Sylvère Maes was the leader of a group of Belgian riders who dominated cycling in the 1930s. He won the Tour de France in 1936 (without a derailleur) and 1939 (after succumbing to the charms of a Super Champion changer). In the 1937 Tour he was locked in a duel with Roger Lapébie and was leading the General Classification, when a whole variety of underhand actions by the Tour organisers (all, naturally, favouring the French Lapébie) led Maes to leave the race in disgust.
I remember him primarily as the person who gave his name to 'Maes bends' - as drop handlebars were known in my youth. Sheldon Brown explains:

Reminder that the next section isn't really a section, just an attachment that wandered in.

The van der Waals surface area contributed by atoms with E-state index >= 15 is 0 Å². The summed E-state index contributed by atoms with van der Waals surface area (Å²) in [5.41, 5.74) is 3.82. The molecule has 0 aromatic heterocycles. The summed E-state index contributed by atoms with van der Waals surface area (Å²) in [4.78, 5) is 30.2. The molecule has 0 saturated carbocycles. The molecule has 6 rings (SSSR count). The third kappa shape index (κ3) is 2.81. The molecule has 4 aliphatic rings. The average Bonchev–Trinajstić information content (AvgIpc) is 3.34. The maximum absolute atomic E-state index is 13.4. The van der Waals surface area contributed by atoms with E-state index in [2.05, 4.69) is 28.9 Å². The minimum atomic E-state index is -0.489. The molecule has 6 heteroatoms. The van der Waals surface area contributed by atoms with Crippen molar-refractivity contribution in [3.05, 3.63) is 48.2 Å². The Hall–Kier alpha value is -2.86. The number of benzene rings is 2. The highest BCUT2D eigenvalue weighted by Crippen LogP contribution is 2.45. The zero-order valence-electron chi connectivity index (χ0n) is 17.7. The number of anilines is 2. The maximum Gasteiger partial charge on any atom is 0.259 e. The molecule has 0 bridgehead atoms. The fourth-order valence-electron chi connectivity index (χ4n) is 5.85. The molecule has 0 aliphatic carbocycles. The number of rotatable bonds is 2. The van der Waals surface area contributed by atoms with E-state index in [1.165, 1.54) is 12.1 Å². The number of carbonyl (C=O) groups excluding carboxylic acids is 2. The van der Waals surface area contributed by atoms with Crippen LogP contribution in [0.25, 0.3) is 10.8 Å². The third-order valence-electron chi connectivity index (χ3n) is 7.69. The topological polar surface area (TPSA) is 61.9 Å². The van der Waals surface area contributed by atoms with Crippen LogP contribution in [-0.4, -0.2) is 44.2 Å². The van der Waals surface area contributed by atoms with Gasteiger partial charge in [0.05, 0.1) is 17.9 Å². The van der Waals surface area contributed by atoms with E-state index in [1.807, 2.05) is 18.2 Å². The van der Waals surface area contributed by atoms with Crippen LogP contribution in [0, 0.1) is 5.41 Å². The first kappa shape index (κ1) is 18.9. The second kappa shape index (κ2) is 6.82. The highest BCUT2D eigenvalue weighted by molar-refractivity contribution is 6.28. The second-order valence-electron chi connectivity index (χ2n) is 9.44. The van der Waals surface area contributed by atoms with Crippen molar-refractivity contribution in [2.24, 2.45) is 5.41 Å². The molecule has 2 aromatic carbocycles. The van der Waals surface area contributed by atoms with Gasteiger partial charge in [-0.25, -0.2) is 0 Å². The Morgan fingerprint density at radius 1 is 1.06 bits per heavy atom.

"The Maes bend is the most common type of drop handlebar. From the center, it goes straight out then bends forward in a gradual curve. When it has bent forward 90 degrees, it turns downward, and bends in a smooth, constant-radius curve approximately 160 degrees, then straightens out. It is usually set at an angle such that the forward-bending section is tilted somewhat downward toward the front. The bottom flat part of the "drops" will normally be level, or slightly down at the rear. It should be adjusted for straight wrists when the hands are resting on the drops."
This, rather moody, shot shows Sylvère Maes climbing the Tourmalet on stage 16, which he won, of the 1936 Tour, which he also won. It is one of five images of him on this site, the others are here, here, here and here.